Following a number of music festivals calling it a day last year, carrying on from 2011’s event bloodbath, 2013 claimed its first music festival scalp when Peats Ridge announced that it would be calling it a day after 9 years of service, just weeks after a successful 2012 edition featuring headliners The John Butter Trio, Sharon Jones & the Dap Kings,  The Black Seeds, Unknown Mortal Orchestra and many more.

But despite its lineup of 200+ acts, the New South Wales New Year’s event faced a poor financial turnover, leading to Peats Ridge Creative Director Matt Grant announcing that poor tickets sales had left the company behind Peats Ridge, The Festival Company, in financial ruin and they have no choice but to wind the company up, admitting insurmountable debts.

“In the wake of what was an incredible 2012 Peats Ridge Festival, it is with great regret that I have to announce that the income from ticket sales and other sources fell below that required to meet the costs of the event,” Grant revealed. “As a result, the festival’s accountants have advised that the entity that runs the Festival be wound up.”

But the financial implications of Peats Ridge calling it a day have now reverberated, with the Media, Entertainment & Arts Alliance (MEAA) issuing a statement that implicates Peats Ridge organisers have not paid “hundreds of professional musicians, performers and production crew” for their efforts at the Glenworth Valley event, “entertaining nearly 10,000 people over three days.”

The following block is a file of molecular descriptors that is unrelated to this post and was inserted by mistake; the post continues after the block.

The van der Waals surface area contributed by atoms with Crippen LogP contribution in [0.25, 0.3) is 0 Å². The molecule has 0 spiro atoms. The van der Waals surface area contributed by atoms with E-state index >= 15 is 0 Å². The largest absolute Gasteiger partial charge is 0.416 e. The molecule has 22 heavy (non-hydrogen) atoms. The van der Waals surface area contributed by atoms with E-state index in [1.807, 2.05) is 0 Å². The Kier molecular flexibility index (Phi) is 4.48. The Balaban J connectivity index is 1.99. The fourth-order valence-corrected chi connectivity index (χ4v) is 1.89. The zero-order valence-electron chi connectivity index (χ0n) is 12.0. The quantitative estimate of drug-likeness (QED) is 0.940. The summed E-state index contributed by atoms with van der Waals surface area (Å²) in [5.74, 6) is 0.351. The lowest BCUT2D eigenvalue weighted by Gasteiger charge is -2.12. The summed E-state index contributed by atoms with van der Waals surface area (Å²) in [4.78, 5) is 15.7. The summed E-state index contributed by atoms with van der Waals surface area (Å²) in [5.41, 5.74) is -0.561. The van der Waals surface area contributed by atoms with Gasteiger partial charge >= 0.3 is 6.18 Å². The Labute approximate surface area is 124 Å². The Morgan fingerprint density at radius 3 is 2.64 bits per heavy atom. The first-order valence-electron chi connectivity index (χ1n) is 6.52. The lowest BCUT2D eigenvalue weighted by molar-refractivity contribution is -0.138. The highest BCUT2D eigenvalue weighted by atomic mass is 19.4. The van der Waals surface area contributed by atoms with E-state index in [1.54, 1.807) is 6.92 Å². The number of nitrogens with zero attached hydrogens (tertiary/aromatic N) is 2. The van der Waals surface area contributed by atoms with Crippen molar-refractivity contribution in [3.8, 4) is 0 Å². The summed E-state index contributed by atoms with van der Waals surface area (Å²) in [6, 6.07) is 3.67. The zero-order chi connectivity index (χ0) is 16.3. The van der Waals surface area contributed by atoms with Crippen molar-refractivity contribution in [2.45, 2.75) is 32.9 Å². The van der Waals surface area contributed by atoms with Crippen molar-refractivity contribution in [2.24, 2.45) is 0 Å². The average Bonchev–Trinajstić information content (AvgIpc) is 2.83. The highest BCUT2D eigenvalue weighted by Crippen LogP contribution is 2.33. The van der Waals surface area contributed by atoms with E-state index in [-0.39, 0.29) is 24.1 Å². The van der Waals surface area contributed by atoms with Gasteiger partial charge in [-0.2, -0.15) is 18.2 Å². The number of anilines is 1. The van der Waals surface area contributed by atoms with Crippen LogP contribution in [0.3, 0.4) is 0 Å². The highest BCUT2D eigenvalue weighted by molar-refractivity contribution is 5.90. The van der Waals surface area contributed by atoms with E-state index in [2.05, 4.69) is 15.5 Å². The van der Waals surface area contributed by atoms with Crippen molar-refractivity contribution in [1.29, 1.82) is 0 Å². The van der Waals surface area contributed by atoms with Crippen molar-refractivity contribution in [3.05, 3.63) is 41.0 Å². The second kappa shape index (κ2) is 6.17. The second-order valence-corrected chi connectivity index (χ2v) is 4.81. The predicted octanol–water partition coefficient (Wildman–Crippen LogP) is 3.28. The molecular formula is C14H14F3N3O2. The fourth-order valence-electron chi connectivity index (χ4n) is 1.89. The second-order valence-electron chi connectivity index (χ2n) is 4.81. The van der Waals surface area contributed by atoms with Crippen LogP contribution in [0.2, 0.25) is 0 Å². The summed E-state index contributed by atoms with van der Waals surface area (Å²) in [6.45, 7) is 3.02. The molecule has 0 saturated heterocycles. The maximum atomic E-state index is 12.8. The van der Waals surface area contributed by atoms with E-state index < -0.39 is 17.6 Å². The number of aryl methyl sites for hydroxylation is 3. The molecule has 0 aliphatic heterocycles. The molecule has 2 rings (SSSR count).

The MEAA statements says Creative Director Grant’s final announcement came “without warning,” and “intends to wind up the company without paying its debts.” Adding that, “The Alliance has been advised by festival organisers that the workers and performers will need to register as creditors with a liquidator.”

Mal Tulloch of the Alliance said that it was the “professional skills, labour and talent” of the hundreds of musicians, performers, and crew “that make festival liks Peats Ridge happen. They have to be paid what they are owed, and the Alliance is determined to work with everyone affected to chase unpaid monies.”